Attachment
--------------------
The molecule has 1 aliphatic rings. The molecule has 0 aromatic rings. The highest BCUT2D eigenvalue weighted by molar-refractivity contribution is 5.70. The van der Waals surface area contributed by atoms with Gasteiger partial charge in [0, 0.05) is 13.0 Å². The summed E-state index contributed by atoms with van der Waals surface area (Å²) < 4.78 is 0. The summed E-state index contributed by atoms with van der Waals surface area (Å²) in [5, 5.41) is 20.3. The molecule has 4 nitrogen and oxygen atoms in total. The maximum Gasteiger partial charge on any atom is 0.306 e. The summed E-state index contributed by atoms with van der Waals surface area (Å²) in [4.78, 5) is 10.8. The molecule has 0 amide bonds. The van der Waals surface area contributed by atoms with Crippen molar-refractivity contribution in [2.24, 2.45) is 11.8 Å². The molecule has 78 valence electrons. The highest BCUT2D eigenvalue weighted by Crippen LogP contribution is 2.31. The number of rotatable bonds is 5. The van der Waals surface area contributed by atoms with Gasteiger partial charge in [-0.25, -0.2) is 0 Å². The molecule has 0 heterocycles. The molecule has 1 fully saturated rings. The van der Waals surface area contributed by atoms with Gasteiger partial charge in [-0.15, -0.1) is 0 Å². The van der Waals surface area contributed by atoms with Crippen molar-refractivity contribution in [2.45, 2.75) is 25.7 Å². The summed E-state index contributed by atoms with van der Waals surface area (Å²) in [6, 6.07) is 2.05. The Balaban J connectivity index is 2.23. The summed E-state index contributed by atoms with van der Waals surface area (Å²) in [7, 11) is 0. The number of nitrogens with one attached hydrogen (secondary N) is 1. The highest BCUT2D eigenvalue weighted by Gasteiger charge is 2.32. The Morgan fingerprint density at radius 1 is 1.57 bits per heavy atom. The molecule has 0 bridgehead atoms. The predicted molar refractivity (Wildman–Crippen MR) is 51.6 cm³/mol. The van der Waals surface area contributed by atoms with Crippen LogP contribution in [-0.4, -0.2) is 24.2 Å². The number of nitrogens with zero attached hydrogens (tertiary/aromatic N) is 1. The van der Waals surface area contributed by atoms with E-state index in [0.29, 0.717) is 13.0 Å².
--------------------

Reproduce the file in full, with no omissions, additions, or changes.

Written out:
The molecule has 1 aliphatic rings. The molecule has 0 aromatic rings. The highest BCUT2D eigenvalue weighted by molar-refractivity contribution is 5.70. The van der Waals surface area contributed by atoms with Gasteiger partial charge in [0, 0.05) is 13.0 Å². The summed E-state index contributed by atoms with van der Waals surface area (Å²) < 4.78 is 0. The summed E-state index contributed by atoms with van der Waals surface area (Å²) in [5, 5.41) is 20.3. The molecule has 4 nitrogen and oxygen atoms in total. The maximum Gasteiger partial charge on any atom is 0.306 e. The summed E-state index contributed by atoms with van der Waals surface area (Å²) in [4.78, 5) is 10.8. The molecule has 0 amide bonds. The van der Waals surface area contributed by atoms with Crippen molar-refractivity contribution in [2.24, 2.45) is 11.8 Å². The molecule has 78 valence electrons. The highest BCUT2D eigenvalue weighted by Crippen LogP contribution is 2.31. The number of rotatable bonds is 5. The van der Waals surface area contributed by atoms with Gasteiger partial charge in [-0.25, -0.2) is 0 Å². The molecule has 0 heterocycles. The molecule has 1 fully saturated rings. The van der Waals surface area contributed by atoms with Gasteiger partial charge in [-0.15, -0.1) is 0 Å². The van der Waals surface area contributed by atoms with Crippen molar-refractivity contribution in [2.45, 2.75) is 25.7 Å². The summed E-state index contributed by atoms with van der Waals surface area (Å²) in [6, 6.07) is 2.05. The Balaban J connectivity index is 2.23. The summed E-state index contributed by atoms with van der Waals surface area (Å²) in [7, 11) is 0. The number of nitrogens with one attached hydrogen (secondary N) is 1. The highest BCUT2D eigenvalue weighted by Gasteiger charge is 2.32. The Morgan fingerprint density at radius 1 is 1.57 bits per heavy atom. The molecule has 0 bridgehead atoms. The predicted molar refractivity (Wildman–Crippen MR) is 51.6 cm³/mol. The van der Waals surface area contributed by atoms with Crippen LogP contribution in [-0.4, -0.2) is 24.2 Å². The number of nitrogens with zero attached hydrogens (tertiary/aromatic N) is 1. The van der Waals surface area contributed by atoms with E-state index in [0.29, 0.717) is 13.0 Å².